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Abu Dhabi, UAESaturday 26 May 2018

Ideas to chew on: how to end food waste in Saudi Arabia

The kingdom confronts a sensitive issue in a country where hospitality is important

A Saudi vendor rests as he sells vegetables at a shop in Tabuk. Mohamed Alhwaity/Reuters
A Saudi vendor rests as he sells vegetables at a shop in Tabuk. Mohamed Alhwaity/Reuters

Saudi Arabia, like several neighbouring nations, imports 80 per cent of its food.

As with many countries worldwide, a large amount is thrown away – but the kingdom is trying to tackle the issue.

Reducing waste entails a change in both personal and commercial outlooks, experts say. “We need a cultural shift in how we perceive food waste; in Arab culture, you are miserly and inhospitable if you try to conserve food,” Tarik Ismail, executive director of Savola Group, a leading Saudi food conglomerate, tells The National.

In real terms, an estimated 70 million Saudi riyals (Dh68.55m) worth of food is trashed every day – at the household level, Mr Ismail says.

That’s equivalent to 8 million meals a day, or 1.65 million tonnes of food annually going to landfills from domestic kitchens.

A growing number of groups are working to tackle the issue. One is the Saudi Food Bank, the biggest among about 30 such facilities operating in the country.

Founded in Dammam in 2011 and known as Eta’am (Arabic for “feeding”), it distributed 7 million meals from 2015 to 2017, with 20,000 beneficiaries last year. Globally, this is not an uncommon conundrum: every day about one third of all food harvested is lost or thrown away. Annually, this means 1.3 billion tonnes of food wasted, according to the UN’s Food and Agriculture Organisation.

The group has launched initiatives on preventive action: the UN’s Sustainable Development Goals (SDGs), for instance, sets targets for responsible consumption. These include cutting food waste by half and eradicating hunger by 2030. Saudi Arabia has committed to these targets as a signatory to the SDGs to tackle what a 2016 Barilla Centre for Food and Nutrition study found was some 427kg per person per year of food being wasted in the kingdom.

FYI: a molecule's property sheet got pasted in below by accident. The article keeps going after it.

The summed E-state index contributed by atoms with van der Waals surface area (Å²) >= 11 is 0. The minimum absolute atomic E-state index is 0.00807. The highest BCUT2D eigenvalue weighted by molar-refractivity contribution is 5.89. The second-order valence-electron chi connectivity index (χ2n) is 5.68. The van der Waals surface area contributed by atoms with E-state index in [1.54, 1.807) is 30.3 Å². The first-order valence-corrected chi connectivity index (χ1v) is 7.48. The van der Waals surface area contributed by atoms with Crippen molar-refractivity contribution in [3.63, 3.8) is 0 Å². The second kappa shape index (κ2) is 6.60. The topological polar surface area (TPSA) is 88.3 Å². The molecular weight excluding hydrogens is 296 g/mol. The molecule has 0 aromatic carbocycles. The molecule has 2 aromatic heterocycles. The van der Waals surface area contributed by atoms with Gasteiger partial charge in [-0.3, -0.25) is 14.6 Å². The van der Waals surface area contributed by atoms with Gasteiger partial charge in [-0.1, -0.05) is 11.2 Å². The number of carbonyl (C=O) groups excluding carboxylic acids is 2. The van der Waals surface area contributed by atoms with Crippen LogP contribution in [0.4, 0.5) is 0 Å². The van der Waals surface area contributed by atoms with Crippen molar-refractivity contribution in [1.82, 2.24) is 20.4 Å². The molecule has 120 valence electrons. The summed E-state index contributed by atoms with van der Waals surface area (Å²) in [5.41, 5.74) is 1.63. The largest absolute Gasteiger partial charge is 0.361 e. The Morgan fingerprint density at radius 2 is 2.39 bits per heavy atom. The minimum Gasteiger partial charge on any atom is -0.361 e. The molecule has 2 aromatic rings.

Big business is taking notice of the country’s efforts to reduce wasted food. In October, Dow Saudi Arabia Company, a subsidiary of the Dow Chemical Company, and Eta’am signed an agreement for the promotion of food waste reduction, food preservation and healthy eating in the kingdom.

The partnership aims to conduct a pilot educational programme at schools in Jubail in the Eastern Province to increase awareness among the younger generation of the importance of food waste reduction, food preservation and healthy eating, and to promote the use of healthier products by homes and restaurants for healthier diets and to reduce obesity.

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“With this partnership, we are reaching out to the young generation to educate them against food waste, and we will be pushing further on the awareness side in future programmes with Dow to promote and enable more healthy food practices,” said Abdullah AlFozan, chairman of Eta’am.

Eta’am attracts numerous volunteers, says Aamer Alburjes, the chief executive of Eta’am Riyadh. “Particularly in Ramadan we have so many volunteers, we are not able to accept all,” he says.

One such is Alanood Almasoud, a supervisor-volunteer at Eta’am Riyadh, who started working with the food bank in 2014, “inspired by the professional operations of the foundation as well as the fact that it simultaneously tackles two major issues in Saudi society: food waste and hunger”, she says.

Eta’am, a non-profit organisation, mainly obtains untouched, prepared food from hotels it has agreements with, says Ms Almasoud. Staff pack buffet leftovers into single-serving meals, meeting international food standards, she says. Meals are labelled with packing date, contents and source.

“We make sure that we prepare balanced meals that look like something we would like to eat ourselves,” she says. Meanwhile, the Savola Negaderha (Arabic for “we value this”) programme is working to promote the cultural shift Mr Ismail says is critical for better food management.